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Friday, January 11, 2019

Mystery: Alien Autopsy

Coroner's report: it's dead 

Aliens: the bread and butter of any unsolved mystery. Ghost ships, cryptid, missing plane, strange light in the sky? You can bet your hard earned money that somewhere, at some point, someone proposed that ET was the culprit. These theories however are almost always nonsense. While they may be fun, they have as much weight to them as a parakeet feather.

That said: there are instances where aliens are a more plausible explanation, such as the Rendlesham Forest Incident. Today's story however is one where there exists a deep divide among opinions. There are those that firmly believe that that the footage from Alien Autopsy is authentic, while others consider it to be one of the greatest hoaxes of all time.

Ray Santilli is an entrepreneur from London, and one with a story behind him. In 1992, he claimed to have viewed “real” footage of an autopsy on what were supposedly aliens recovered from the legendary Roswell incident in 1947. A military cameraman who said he was the one who filmed it offered to sell Santilli the film reel, which he accepted. For what reason, I cannot find, but let's assume that it was for good reason.

Fast forward three years to 1995—a year before I was born! It's in this year that Santilli debuted the footage to the world in a documentary that debuted on Fox. Over 11 and a half million people watched it. However, despite the convincing nature of the footage, not all were convinced. Some believed it to be a hoax, though Santilli denied this.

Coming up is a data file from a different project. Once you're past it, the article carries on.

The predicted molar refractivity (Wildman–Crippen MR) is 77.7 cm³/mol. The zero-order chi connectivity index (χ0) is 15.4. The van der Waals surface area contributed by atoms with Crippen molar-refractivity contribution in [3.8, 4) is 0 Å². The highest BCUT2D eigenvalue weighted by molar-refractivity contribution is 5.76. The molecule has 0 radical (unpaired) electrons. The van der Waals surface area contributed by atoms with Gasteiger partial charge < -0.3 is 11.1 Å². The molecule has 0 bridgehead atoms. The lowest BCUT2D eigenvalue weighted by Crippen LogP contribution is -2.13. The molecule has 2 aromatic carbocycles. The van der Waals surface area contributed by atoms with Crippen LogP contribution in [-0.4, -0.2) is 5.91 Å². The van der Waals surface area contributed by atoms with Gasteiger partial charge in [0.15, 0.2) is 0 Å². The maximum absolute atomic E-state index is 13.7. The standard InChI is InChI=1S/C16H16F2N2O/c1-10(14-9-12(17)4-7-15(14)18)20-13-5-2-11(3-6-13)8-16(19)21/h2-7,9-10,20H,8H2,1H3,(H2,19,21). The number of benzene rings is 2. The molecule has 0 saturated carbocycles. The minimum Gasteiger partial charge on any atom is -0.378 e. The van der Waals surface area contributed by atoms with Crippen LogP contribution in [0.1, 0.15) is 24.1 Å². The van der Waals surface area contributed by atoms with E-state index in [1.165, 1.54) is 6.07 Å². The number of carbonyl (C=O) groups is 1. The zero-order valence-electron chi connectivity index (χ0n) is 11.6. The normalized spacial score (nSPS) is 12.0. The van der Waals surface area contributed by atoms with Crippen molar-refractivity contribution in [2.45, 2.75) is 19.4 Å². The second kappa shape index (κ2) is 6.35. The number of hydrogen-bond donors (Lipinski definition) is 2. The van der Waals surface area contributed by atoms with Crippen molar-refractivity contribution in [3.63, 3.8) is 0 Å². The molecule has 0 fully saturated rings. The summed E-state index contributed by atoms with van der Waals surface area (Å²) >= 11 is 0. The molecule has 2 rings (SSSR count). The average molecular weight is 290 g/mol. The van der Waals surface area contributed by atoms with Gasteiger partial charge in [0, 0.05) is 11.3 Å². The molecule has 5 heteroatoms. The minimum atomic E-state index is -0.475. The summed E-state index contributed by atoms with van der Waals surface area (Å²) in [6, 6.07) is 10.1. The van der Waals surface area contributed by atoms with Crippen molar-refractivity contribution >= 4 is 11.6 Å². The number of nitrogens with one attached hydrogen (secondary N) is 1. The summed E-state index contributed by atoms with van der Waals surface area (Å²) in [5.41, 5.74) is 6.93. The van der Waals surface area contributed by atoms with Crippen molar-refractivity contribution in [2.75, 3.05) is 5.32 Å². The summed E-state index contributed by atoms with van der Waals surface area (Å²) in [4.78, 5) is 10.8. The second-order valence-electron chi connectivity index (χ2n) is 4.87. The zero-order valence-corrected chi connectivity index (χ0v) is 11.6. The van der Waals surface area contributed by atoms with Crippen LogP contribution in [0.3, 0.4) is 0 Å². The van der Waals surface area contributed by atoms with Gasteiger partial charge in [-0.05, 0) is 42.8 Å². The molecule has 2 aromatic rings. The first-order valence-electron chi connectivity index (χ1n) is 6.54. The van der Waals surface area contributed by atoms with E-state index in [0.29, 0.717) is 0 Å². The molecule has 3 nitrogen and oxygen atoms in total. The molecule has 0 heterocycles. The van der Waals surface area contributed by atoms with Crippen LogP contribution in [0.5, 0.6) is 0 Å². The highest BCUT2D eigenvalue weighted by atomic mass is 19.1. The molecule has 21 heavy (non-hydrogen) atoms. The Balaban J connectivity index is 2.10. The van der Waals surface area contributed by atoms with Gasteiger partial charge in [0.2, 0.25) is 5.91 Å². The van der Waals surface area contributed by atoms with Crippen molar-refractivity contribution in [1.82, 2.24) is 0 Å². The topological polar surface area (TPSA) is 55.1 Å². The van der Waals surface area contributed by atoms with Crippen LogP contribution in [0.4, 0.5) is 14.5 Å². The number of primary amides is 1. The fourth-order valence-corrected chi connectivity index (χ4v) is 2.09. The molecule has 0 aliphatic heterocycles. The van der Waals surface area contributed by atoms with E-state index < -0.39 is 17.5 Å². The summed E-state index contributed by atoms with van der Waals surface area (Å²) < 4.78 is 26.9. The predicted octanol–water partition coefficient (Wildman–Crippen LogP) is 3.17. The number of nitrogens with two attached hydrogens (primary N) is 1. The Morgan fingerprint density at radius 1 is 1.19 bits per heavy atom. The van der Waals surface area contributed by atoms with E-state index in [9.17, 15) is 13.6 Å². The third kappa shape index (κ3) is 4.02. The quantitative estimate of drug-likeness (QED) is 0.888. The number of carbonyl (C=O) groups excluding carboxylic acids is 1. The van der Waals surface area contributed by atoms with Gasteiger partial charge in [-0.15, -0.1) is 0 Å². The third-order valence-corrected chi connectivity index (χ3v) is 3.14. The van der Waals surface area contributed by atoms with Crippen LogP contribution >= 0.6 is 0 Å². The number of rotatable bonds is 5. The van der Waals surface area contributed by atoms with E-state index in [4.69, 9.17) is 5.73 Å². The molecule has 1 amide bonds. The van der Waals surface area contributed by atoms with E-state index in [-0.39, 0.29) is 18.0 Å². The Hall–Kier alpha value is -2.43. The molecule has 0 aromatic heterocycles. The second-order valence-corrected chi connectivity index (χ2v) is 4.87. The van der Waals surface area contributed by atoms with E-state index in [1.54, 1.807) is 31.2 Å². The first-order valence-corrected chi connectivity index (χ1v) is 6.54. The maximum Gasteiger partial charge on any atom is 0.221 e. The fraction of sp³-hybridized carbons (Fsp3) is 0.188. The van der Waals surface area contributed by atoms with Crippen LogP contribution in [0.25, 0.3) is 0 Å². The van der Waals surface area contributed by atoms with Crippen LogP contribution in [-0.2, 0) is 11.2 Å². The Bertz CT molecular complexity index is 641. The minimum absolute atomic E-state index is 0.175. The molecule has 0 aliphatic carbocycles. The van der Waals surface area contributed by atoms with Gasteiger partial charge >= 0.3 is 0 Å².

Some time later, the alleged cameraman was interviewed in Japan, though it was later revealed to be a homeless man that Santilli and his partner had picked off the street. According to Santilli, he “made the man's day”. He also said he faked this to “protect” the real cameraman's life. We'll get into why this is dumb in a bit.

Anyways, Santilli remained adamant about the genuine nature of the film for 11 years. Then, in 2006, he revealed that it was, in deed, fake. Well, the film was anyways. According to Santilli, the footage was authentic. However, by 1995, it had deteriorated. Not wanting to keep it a secret until he died, he opted to make a staged reconstruction. Though he also claims a few frames from the original footage were put into the reconstruction, though Santilli refuses to say which ones.

And that's the story. Now, theory wise: there's only two. Either the footage was authentic and Santilli recreated or that it's a hoax that was milked for money. Let's go over the former first: it's a recreation of a genuine autopsy performed on one of the aliens discovered at Roswell in ‘47.

Believers of this theory state that the US Air Force haven't denounced the footage and that Santilli's supposed seller would be in danger should he be named; in spite of the fact that the Air Force should have his name on file. Beyond that however, there's very little in the way of supporting evidence. Air Force officials have never publicly denounced the film and while that's sometimes used in favor of it being real, one can also argue that it wouldn't matter. If they did, that would be what they want us to think.